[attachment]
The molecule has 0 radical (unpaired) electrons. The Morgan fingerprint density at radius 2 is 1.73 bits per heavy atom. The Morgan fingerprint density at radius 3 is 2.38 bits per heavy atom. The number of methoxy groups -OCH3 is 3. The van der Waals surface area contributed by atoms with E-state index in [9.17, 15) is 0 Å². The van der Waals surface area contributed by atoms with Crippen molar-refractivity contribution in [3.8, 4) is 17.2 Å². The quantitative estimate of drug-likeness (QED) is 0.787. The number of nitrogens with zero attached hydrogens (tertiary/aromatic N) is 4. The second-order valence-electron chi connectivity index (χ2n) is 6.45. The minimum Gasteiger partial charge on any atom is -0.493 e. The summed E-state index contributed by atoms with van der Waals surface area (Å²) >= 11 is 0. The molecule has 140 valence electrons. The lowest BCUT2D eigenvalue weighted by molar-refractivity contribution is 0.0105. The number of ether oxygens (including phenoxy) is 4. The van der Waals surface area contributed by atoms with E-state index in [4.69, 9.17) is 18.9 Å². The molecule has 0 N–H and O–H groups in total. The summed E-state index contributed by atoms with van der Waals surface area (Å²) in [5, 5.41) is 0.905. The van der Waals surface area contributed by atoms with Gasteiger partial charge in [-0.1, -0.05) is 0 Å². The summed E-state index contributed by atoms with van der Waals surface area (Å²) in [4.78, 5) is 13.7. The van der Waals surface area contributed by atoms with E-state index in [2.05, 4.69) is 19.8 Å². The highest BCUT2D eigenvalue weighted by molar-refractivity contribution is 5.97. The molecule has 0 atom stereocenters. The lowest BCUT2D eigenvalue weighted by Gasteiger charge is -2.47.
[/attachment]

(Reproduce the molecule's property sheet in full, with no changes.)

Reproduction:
The molecule has 0 radical (unpaired) electrons. The Morgan fingerprint density at radius 2 is 1.73 bits per heavy atom. The Morgan fingerprint density at radius 3 is 2.38 bits per heavy atom. The number of methoxy groups -OCH3 is 3. The van der Waals surface area contributed by atoms with E-state index in [9.17, 15) is 0 Å². The van der Waals surface area contributed by atoms with Crippen molar-refractivity contribution in [3.8, 4) is 17.2 Å². The quantitative estimate of drug-likeness (QED) is 0.787. The number of nitrogens with zero attached hydrogens (tertiary/aromatic N) is 4. The second-order valence-electron chi connectivity index (χ2n) is 6.45. The minimum Gasteiger partial charge on any atom is -0.493 e. The summed E-state index contributed by atoms with van der Waals surface area (Å²) >= 11 is 0. The molecule has 140 valence electrons. The lowest BCUT2D eigenvalue weighted by molar-refractivity contribution is 0.0105. The number of ether oxygens (including phenoxy) is 4. The van der Waals surface area contributed by atoms with E-state index in [4.69, 9.17) is 18.9 Å². The molecule has 0 N–H and O–H groups in total. The summed E-state index contributed by atoms with van der Waals surface area (Å²) in [5, 5.41) is 0.905. The van der Waals surface area contributed by atoms with Gasteiger partial charge in [-0.1, -0.05) is 0 Å². The summed E-state index contributed by atoms with van der Waals surface area (Å²) in [4.78, 5) is 13.7. The van der Waals surface area contributed by atoms with E-state index in [2.05, 4.69) is 19.8 Å². The highest BCUT2D eigenvalue weighted by molar-refractivity contribution is 5.97. The molecule has 0 atom stereocenters. The lowest BCUT2D eigenvalue weighted by Gasteiger charge is -2.47.